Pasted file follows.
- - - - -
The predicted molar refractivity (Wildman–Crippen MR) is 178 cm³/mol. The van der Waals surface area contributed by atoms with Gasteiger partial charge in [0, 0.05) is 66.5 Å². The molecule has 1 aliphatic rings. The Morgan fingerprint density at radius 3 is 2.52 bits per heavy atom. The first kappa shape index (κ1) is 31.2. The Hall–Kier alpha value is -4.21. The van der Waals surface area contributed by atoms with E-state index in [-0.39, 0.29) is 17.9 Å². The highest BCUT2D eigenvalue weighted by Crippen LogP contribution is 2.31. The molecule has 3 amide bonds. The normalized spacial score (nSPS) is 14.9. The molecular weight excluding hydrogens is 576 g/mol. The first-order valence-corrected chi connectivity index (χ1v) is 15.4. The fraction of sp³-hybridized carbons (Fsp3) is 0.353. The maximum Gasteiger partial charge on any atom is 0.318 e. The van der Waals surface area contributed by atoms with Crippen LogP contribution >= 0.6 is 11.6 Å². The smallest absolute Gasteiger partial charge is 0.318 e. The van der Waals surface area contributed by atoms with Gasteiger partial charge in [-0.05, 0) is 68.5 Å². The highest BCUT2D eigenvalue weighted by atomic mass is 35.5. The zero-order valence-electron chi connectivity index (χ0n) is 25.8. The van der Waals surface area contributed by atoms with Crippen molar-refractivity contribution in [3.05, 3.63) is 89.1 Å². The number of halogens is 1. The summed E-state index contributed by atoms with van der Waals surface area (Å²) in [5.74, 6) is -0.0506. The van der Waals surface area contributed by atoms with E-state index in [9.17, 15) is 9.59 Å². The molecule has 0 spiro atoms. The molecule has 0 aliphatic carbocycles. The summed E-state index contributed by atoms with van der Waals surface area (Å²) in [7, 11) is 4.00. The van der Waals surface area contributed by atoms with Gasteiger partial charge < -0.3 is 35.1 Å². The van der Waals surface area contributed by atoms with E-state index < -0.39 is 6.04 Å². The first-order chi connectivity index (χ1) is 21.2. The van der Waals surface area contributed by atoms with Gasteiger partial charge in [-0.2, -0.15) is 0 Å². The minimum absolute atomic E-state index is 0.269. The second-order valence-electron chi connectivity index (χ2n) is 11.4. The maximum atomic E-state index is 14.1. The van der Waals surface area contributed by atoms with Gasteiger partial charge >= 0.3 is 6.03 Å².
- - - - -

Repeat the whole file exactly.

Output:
The predicted molar refractivity (Wildman–Crippen MR) is 178 cm³/mol. The van der Waals surface area contributed by atoms with Gasteiger partial charge in [0, 0.05) is 66.5 Å². The molecule has 1 aliphatic rings. The Morgan fingerprint density at radius 3 is 2.52 bits per heavy atom. The first kappa shape index (κ1) is 31.2. The Hall–Kier alpha value is -4.21. The van der Waals surface area contributed by atoms with E-state index in [-0.39, 0.29) is 17.9 Å². The highest BCUT2D eigenvalue weighted by Crippen LogP contribution is 2.31. The molecule has 3 amide bonds. The normalized spacial score (nSPS) is 14.9. The molecular weight excluding hydrogens is 576 g/mol. The first-order valence-corrected chi connectivity index (χ1v) is 15.4. The fraction of sp³-hybridized carbons (Fsp3) is 0.353. The maximum Gasteiger partial charge on any atom is 0.318 e. The van der Waals surface area contributed by atoms with Crippen LogP contribution >= 0.6 is 11.6 Å². The smallest absolute Gasteiger partial charge is 0.318 e. The van der Waals surface area contributed by atoms with Gasteiger partial charge in [-0.05, 0) is 68.5 Å². The highest BCUT2D eigenvalue weighted by atomic mass is 35.5. The zero-order valence-electron chi connectivity index (χ0n) is 25.8. The van der Waals surface area contributed by atoms with Crippen molar-refractivity contribution in [3.05, 3.63) is 89.1 Å². The number of halogens is 1. The summed E-state index contributed by atoms with van der Waals surface area (Å²) in [5.74, 6) is -0.0506. The van der Waals surface area contributed by atoms with E-state index in [9.17, 15) is 9.59 Å². The molecule has 0 spiro atoms. The molecule has 0 aliphatic carbocycles. The summed E-state index contributed by atoms with van der Waals surface area (Å²) in [7, 11) is 4.00. The van der Waals surface area contributed by atoms with Gasteiger partial charge < -0.3 is 35.1 Å². The van der Waals surface area contributed by atoms with E-state index < -0.39 is 6.04 Å². The first-order chi connectivity index (χ1) is 21.2. The van der Waals surface area contributed by atoms with Gasteiger partial charge in [-0.2, -0.15) is 0 Å². The minimum absolute atomic E-state index is 0.269. The second-order valence-electron chi connectivity index (χ2n) is 11.4. The maximum atomic E-state index is 14.1. The van der Waals surface area contributed by atoms with Gasteiger partial charge >= 0.3 is 6.03 Å².